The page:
I also might have asked if I could follow him to the farm in my car instead of riding in his truck. If he was the type of man who would not calmly compromise with me, he is probably not the type of man who is safe to be trapped in a truck with.

  10. Anna Carlson says:

    If I’m being honest, I don’t think I would have gotten into the truck.

    Some factors that would play into my decision would be how long I had been working on the story, how long I had been working with this source or how well I knew them and if another source would be easy to find.

    If a source had asked me to get into his truck, I would have first asked, “Why?” and if I continued to feel uncomfortable I probably would have said something like, “I would love to go see your farm, but I think it would be great to set up another time where we can meet and I can be fully prepared. Plus, I could bring a photographer along so we can have some pictures.”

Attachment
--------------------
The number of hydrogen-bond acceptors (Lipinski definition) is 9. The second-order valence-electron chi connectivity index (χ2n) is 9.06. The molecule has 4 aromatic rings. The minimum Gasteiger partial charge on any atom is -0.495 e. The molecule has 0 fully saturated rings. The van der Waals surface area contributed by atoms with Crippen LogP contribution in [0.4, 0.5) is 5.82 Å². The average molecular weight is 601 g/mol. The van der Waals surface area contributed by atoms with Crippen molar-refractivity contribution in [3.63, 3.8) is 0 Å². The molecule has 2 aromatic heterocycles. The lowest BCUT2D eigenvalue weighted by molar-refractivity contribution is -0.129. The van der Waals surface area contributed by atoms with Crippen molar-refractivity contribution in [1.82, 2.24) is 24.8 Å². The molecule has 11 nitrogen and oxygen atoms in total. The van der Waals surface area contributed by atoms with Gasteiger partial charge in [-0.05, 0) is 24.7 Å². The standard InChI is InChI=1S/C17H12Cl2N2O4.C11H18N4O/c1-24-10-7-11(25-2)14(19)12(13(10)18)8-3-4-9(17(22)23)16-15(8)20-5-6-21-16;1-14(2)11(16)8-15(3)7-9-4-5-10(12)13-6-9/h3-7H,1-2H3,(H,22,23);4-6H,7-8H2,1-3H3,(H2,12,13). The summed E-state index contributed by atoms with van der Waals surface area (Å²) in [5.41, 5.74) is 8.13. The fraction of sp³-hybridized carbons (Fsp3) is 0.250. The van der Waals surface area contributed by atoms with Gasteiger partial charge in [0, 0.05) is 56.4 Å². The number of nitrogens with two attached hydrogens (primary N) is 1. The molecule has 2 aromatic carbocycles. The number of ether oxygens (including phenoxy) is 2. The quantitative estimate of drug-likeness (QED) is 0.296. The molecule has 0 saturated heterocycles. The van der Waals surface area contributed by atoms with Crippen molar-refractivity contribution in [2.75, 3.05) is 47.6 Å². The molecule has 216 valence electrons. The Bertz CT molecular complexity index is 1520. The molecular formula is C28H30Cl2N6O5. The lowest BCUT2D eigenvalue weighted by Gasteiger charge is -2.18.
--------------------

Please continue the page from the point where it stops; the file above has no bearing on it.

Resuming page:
I also think Hilary’s idea of “blaming the editor” is a great idea. Even if I did decide in the end to go along, talking to my editor would be a good idea so someone knows what the new plans are.

    I’m glad Emily shared her experience because now I have thought about what I would do in that situation and will not be caught off guard if I ever find myself in a similar one.

  11. benunglesbee says:

    That’s definitely a tough situation Emily was put in, and to me it suggests that the source was pulling some kind of weird power play. I’m impressed by the mettle Emily showed in going along even though she felt uncomfortable. I think we as journalists reserve the same right to say “no” that all people in all situations have, especially when our personal safety is involved. Piecing apart when we say “yes” in a situation that carries unknown risk, and why we say yes, is a very tricky issue, I think.